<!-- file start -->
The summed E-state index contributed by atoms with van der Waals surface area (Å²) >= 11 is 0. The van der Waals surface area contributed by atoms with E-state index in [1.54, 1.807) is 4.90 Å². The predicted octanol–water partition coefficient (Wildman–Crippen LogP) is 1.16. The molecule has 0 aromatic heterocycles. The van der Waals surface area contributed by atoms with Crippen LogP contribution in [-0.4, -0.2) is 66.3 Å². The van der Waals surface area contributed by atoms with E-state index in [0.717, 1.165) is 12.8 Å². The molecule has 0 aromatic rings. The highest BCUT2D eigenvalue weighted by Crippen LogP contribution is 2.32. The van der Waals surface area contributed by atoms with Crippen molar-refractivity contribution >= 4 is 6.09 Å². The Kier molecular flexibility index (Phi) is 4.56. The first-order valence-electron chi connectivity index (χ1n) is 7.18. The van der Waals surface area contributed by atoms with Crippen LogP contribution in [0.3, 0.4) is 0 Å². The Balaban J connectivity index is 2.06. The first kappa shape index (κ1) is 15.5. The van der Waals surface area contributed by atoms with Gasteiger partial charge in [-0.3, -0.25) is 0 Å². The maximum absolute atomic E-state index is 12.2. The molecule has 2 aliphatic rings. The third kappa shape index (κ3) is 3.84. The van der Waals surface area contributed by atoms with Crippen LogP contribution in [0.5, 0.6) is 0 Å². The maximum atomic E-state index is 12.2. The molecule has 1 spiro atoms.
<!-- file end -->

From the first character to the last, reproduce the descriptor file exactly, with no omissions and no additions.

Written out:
The summed E-state index contributed by atoms with van der Waals surface area (Å²) >= 11 is 0. The van der Waals surface area contributed by atoms with E-state index in [1.54, 1.807) is 4.90 Å². The predicted octanol–water partition coefficient (Wildman–Crippen LogP) is 1.16. The molecule has 0 aromatic heterocycles. The van der Waals surface area contributed by atoms with Crippen LogP contribution in [-0.4, -0.2) is 66.3 Å². The van der Waals surface area contributed by atoms with E-state index in [0.717, 1.165) is 12.8 Å². The molecule has 0 aromatic rings. The highest BCUT2D eigenvalue weighted by Crippen LogP contribution is 2.32. The van der Waals surface area contributed by atoms with Crippen molar-refractivity contribution >= 4 is 6.09 Å². The Kier molecular flexibility index (Phi) is 4.56. The first-order valence-electron chi connectivity index (χ1n) is 7.18. The van der Waals surface area contributed by atoms with Crippen LogP contribution in [0.3, 0.4) is 0 Å². The Balaban J connectivity index is 2.06. The first kappa shape index (κ1) is 15.5. The van der Waals surface area contributed by atoms with Gasteiger partial charge in [-0.3, -0.25) is 0 Å². The maximum absolute atomic E-state index is 12.2. The molecule has 2 aliphatic rings. The third kappa shape index (κ3) is 3.84. The van der Waals surface area contributed by atoms with Crippen LogP contribution in [0.5, 0.6) is 0 Å². The maximum atomic E-state index is 12.2. The molecule has 1 spiro atoms.